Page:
Why the Webb Ellis Cup is so valued
No matter. The journey to the summit of world rugby will be a struggle whichever way the Springboks start out. That’s why the Webb Ellis Cup is such a valuable chunk of gilded silver: it’s never easily won.
However things finally turn out, no one can claim the Boks’ preparations were anything but seamless. The Japanese hosts have taken them to heart, they came through a warm-up in decent shape and they’ve managed to stave off troubling sideshows. Given how the planets must align for World Cup success, these are important factors. There are several things out of the Boks’ control, however. Injury, for one.
Losing someone like Handre Pollard would be calamitous. Or Duane Vermeulen.
Or Trevor Nyakane, who has already given us a little shiver. Most worrying is the influence that referees might have. The trouble is that the laws are so open to interpretation, rugby is worryingly close to an anything-goes game. The offsides law is routinely skirted - have you seen an All Black match lately? - and rucks are the lottery of the world game.
Jerome Garces of France looms as the third man for next weekend’s crucial match, a worrying omen given that he refereed South Africa’s scandalous defeat to Japan at the last World Cup.
Hopefully there will be no need to remember his name. Friendly fixtures in the preamble to the World Cup offer little hope that the breakdowns will be a picture of serenity and good judgment.
Cleanouts are more violent than ever, players fly in off their feet at regular intervals and no-arm hits are a given. Every match is a mish-mash.
We’ve seen how red cards can wreck a team’s ambitions. Come World Cup, someone’s entire world could come crashing down if an especially sharp-eyed referee applies the laws properly.
South Africa make much of their physical primacy, so this is something they must watch. It’s fine having muscle and using it, even viciously, but it must be allied to being smart and sassed.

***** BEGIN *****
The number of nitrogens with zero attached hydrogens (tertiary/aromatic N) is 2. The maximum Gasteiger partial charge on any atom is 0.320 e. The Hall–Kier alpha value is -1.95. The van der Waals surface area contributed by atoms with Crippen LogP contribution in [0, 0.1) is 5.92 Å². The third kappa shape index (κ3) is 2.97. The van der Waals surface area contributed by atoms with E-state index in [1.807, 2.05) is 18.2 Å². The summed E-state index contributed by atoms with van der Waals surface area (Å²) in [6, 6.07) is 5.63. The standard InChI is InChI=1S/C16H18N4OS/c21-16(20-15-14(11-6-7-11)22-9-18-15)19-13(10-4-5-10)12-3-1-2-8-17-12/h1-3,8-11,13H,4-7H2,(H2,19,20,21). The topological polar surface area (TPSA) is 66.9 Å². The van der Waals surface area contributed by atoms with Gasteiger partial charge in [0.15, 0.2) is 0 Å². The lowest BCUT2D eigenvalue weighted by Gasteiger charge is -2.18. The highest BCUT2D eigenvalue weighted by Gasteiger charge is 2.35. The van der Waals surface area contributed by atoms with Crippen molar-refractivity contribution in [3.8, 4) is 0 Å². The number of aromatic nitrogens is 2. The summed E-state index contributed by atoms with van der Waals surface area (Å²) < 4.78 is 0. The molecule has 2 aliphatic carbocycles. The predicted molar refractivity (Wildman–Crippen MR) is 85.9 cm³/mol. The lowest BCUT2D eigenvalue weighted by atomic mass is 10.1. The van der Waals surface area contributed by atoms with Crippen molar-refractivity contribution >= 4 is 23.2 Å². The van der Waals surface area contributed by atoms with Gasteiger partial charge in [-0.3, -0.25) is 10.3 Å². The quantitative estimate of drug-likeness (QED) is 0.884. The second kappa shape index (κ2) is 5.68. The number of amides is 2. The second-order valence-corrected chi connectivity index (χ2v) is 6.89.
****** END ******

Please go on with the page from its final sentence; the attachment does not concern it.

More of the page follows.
There are many variables to a team winning a World Cup; chiefly that a team must play well.
This may sound obvious, but in running the rule over the contenders, it’s the form teams that stand out. New Zealand waxed and waned in the Rugby Championship, but they were brutal against Tonga last weekend.
England have been iffy and neither Ireland nor Wales appear to have shown their full plumage. Schizophrenic France look capable - don’t they always? - and underdone Australia are sure to have at least one powerful game in them.
Perhaps the same is true of Argentina, struggling for form, but likely to be fired up for their opening showdown with France, Los Pumas having won two of the last three.
Whatever your bent, the next couple of weeks ought to be a thrill ride. Organisation will be superb and the pageantry will ensure the tournament is given the status and standing it deserves.
Established stars will soar, new heroes will emerge and villains will materialise from every drama.
For the Springboks, it’s time for accomplishment to replace ambition, time to redeem for the failures of 2015. They are willing and well set.@ClintonV
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